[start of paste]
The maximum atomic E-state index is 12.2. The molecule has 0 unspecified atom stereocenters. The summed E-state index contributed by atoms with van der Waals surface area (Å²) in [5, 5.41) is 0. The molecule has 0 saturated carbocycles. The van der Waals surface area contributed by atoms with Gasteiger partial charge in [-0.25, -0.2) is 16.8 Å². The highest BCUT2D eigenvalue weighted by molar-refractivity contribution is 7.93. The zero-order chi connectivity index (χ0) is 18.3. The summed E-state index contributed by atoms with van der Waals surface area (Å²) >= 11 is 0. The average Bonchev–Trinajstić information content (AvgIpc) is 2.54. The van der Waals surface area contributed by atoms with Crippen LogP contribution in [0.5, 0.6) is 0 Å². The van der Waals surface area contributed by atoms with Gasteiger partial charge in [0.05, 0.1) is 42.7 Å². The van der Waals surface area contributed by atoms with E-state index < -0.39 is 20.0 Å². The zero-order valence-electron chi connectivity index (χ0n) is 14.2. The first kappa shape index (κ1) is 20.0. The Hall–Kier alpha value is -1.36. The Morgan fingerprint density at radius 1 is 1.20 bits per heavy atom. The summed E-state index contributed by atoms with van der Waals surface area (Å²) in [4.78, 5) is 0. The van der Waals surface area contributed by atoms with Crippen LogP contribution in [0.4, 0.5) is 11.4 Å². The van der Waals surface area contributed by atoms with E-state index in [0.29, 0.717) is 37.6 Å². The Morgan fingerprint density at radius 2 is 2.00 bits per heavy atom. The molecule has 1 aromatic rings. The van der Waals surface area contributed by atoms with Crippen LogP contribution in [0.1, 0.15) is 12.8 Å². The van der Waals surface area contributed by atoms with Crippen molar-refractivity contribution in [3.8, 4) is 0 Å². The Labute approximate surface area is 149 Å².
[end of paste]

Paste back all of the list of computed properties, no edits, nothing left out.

The maximum atomic E-state index is 12.2. The molecule has 0 unspecified atom stereocenters. The summed E-state index contributed by atoms with van der Waals surface area (Å²) in [5, 5.41) is 0. The molecule has 0 saturated carbocycles. The van der Waals surface area contributed by atoms with Gasteiger partial charge in [-0.25, -0.2) is 16.8 Å². The highest BCUT2D eigenvalue weighted by molar-refractivity contribution is 7.93. The zero-order chi connectivity index (χ0) is 18.3. The summed E-state index contributed by atoms with van der Waals surface area (Å²) >= 11 is 0. The average Bonchev–Trinajstić information content (AvgIpc) is 2.54. The van der Waals surface area contributed by atoms with Crippen LogP contribution in [0.5, 0.6) is 0 Å². The van der Waals surface area contributed by atoms with Gasteiger partial charge in [0.05, 0.1) is 42.7 Å². The van der Waals surface area contributed by atoms with E-state index < -0.39 is 20.0 Å². The zero-order valence-electron chi connectivity index (χ0n) is 14.2. The first kappa shape index (κ1) is 20.0. The Hall–Kier alpha value is -1.36. The Morgan fingerprint density at radius 1 is 1.20 bits per heavy atom. The summed E-state index contributed by atoms with van der Waals surface area (Å²) in [4.78, 5) is 0. The van der Waals surface area contributed by atoms with Crippen LogP contribution in [0.4, 0.5) is 11.4 Å². The van der Waals surface area contributed by atoms with E-state index in [0.29, 0.717) is 37.6 Å². The Morgan fingerprint density at radius 2 is 2.00 bits per heavy atom. The molecule has 1 aromatic rings. The van der Waals surface area contributed by atoms with Crippen LogP contribution in [0.1, 0.15) is 12.8 Å². The van der Waals surface area contributed by atoms with Crippen molar-refractivity contribution in [3.8, 4) is 0 Å². The Labute approximate surface area is 149 Å².